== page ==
Monday, 9 February 2009

Hearts, Otters and good company!

What a weekend! One of those weekends that you just dont want it to end. It started with the alarm clock going off at 6am on Saturday morning - it was pitch black and the rain was lashing against the bedroom window. I was going to Iona for a geology field trip and had to catch the 9am ferry. I dashed to the computer and double checked the weather - yes - it was going to fine and clear and cold - so why could I hear rain lashing? Decided to ignore the rain, although half expecting the phone to ring to cancel the trip - but the call never came. Met the rest of the gang - all 3 of us and that includes the tutor! - and we set off as light was breaking the eastern sky. Glen More was stunning - snow had fallen and the mountains were glistening as the sun slowly rose in a pink and clear sky - phew - the weather forecast was right! We arrived on Iona and went to St Columba's Bay, the marble quarry and a couple of other small bays. The sky was blue and the sea matched it - the sand is white and just stunning. We saw Lewissian gneiss which is seriously old rocks - older than the dinosaurs by miles! In one of the Ross of Mull granite boulders is a heart shaped xenolith which is just amazing.

After the Geology trip, hubby, daughter and I stayed with some friends near the Ross which was a great experience for us - great company, telling tales into the wee small hours and then waking up to Ben More and an otter in the Loch (plus Great Northern Diver, Goosander and Red Breasted merganser to name a few).

On the trip home, we were treated to a flying display by 3 golden eagles - just jaw dropping stuff and another otter, eating his lunch. We arrived home weary but my daughter's words "when can we do that again?" - think it was a big hit!

Next Saturday - another early start - we are off to see the red kites at Algaty - cant wait for the alarm clock to go off!

Thursday, 5 February 2009

Just Popping to the shop!

The kids enthusiasm at school hasnt waned! At lunchtime we spotted a grey wagtail, who has become quite a regular visitor to the school swamp! Another great sighting was two wrens - we had a little chat about how fragile wrens are during winter so they were really pleased to have two in their garden. We had the usual chaffinches, a greenfinch, blackbirds, great tits and blue tits and a bird that has done really well lately is the coal tit. We dont have squirrels on Mull and explained to the kids how, like squirrels, coal tits will hide their food and save it for later - just like a squirrel! (I try doing a similar thing with chocolate but it only stays hidden for a matter of minutes). The homemade fatballs we had made earlier in the week had been trashed by the deer so a new supply was hung out in a different spot to try and beat the stag's antlers. I wish I could bottle this new found enthusiasm - it would be priceless.

About 200 yards from home, spotted a buzzard on the side of the road, sitting on something furry! Dived in the front door, shouted to him who must be obeyed "quick - grab the camera - bertie's caught something on the side of the road" - we thought we would drive the 200yards back as if we walked we might spook him - we drove slowly past with me driving and hubby trying to take a photo - unfortunately I slowed down a bit too much and he flew onto the telegraph wire (swear words!) - we pulled into a layby a bit further down and sat and waited - and waited - and waited - even without bins I could see his crop was bulging - he was in no rush to return to his feast.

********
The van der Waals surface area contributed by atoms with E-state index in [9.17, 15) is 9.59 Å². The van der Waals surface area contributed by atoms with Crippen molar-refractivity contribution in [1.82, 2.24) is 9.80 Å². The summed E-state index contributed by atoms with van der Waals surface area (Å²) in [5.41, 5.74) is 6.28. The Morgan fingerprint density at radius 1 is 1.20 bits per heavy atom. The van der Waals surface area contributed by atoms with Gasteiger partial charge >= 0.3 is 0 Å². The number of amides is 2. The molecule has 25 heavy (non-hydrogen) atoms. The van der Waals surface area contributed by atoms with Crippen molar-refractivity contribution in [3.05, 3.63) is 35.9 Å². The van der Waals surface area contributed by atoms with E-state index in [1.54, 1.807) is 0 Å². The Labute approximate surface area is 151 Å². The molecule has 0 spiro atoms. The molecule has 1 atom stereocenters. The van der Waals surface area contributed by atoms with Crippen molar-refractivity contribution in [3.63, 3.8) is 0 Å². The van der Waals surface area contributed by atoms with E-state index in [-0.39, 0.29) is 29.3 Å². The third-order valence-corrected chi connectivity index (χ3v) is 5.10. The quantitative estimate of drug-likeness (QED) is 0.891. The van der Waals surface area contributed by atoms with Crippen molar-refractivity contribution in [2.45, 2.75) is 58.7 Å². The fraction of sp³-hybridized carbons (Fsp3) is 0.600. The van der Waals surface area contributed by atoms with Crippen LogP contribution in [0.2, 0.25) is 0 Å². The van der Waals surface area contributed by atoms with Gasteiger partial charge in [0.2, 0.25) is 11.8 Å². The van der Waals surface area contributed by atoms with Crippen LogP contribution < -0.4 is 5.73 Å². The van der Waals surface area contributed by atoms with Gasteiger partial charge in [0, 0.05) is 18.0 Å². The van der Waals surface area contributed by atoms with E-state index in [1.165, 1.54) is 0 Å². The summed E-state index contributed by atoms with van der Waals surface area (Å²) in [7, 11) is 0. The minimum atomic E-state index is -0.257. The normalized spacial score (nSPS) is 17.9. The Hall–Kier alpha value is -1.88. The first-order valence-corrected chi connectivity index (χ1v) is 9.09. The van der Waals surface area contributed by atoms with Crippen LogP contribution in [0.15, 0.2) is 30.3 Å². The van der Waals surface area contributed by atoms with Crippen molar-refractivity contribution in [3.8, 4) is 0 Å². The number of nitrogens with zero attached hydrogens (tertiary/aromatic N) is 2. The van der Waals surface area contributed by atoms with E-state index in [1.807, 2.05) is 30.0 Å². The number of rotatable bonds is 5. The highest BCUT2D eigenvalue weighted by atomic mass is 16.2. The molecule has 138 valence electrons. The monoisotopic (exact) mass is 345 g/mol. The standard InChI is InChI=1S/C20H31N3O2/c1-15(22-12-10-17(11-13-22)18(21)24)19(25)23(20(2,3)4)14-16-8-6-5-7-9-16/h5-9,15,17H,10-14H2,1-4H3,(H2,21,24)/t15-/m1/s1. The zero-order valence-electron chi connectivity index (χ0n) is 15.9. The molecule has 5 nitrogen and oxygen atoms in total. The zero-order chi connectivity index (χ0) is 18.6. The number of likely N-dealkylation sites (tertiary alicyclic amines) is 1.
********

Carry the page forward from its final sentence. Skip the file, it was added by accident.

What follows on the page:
So returned home mumbling about the "one that got away" - as the cupboard was beginning to look a little bare decided to pop to Tobermory - our local shopping outlet - with the choice of the Co-op or the Spar!

The drive up is quite stunning - along The Sound of Mull, getting higher and higher - the views are stunning and still after all this time - it takes my breath away - a photo cannot do it justice - you have to experience it - a far cry from my shopping trips to Asda on the Isle of Dogs or Sainsburys at Stratford.
Saturday may be a trip to Iona for a geology field trip - it contains Lewissian gneiss which are some of the oldest in the world! Also known for corncrake in the summer - I've managed to hear them but never seen one - bit early and cold for them at the moment! Also home to Rock Doves (I got told off for calling them pigeons - what do you expect from a Londoner!!)

Tuesday, 3 February 2009

Our future Birders!

Our little village school of 11 children took part in the RSPB's Big Schools Birdwatch last Friday.For the last couple of weeks, they have taken turns to come out with me and help fill the feeders and have a little chat about what birds we might see, how they live and then we would stand for about 10 minutes still as statues waiting to see what would fly down on to our freshly filled feeders. The excitement of a robin arriving to inspect the table and to chase off the chaffinches just filled them with such delight it was a pleasure to see. They were so excited at our chaffinches (of which we have thousands on this island) that it made me realise perhaps we take some of our common birds for granted. It was like seeing them with new eyes. They would rush back into school and tell the Head what they had seen. On Monday we were lucky to have a visit from Dave Sexton, the RSPB Officer for Mull (and local filmstar from Springwatch and Autumnwatch) - he showed them how to make fat ball feeders with yoghurt pots and a bit of string - they were in their element (and so was I). We then had a competition to see what type of bird would land first on their fatball feeder - so at break time today the fat balls were hung and instead of running round playing football etc they all huddled on their bench, telling each other to "shush", "keep still" while we waited for the birds to arrive. We didnt have to wait long - "it had a yellow belly with a big black line down it" - even I knew that one without referring to my Collins Guide - break continued with them sitting as quiet as children can - I'm amazed how they have all embraced this project - they all want to be my monitors everyday that I wish I could take them all out - some have said they have put up feeders at home and can name some of the birds - what a fantastic start and long may it continue.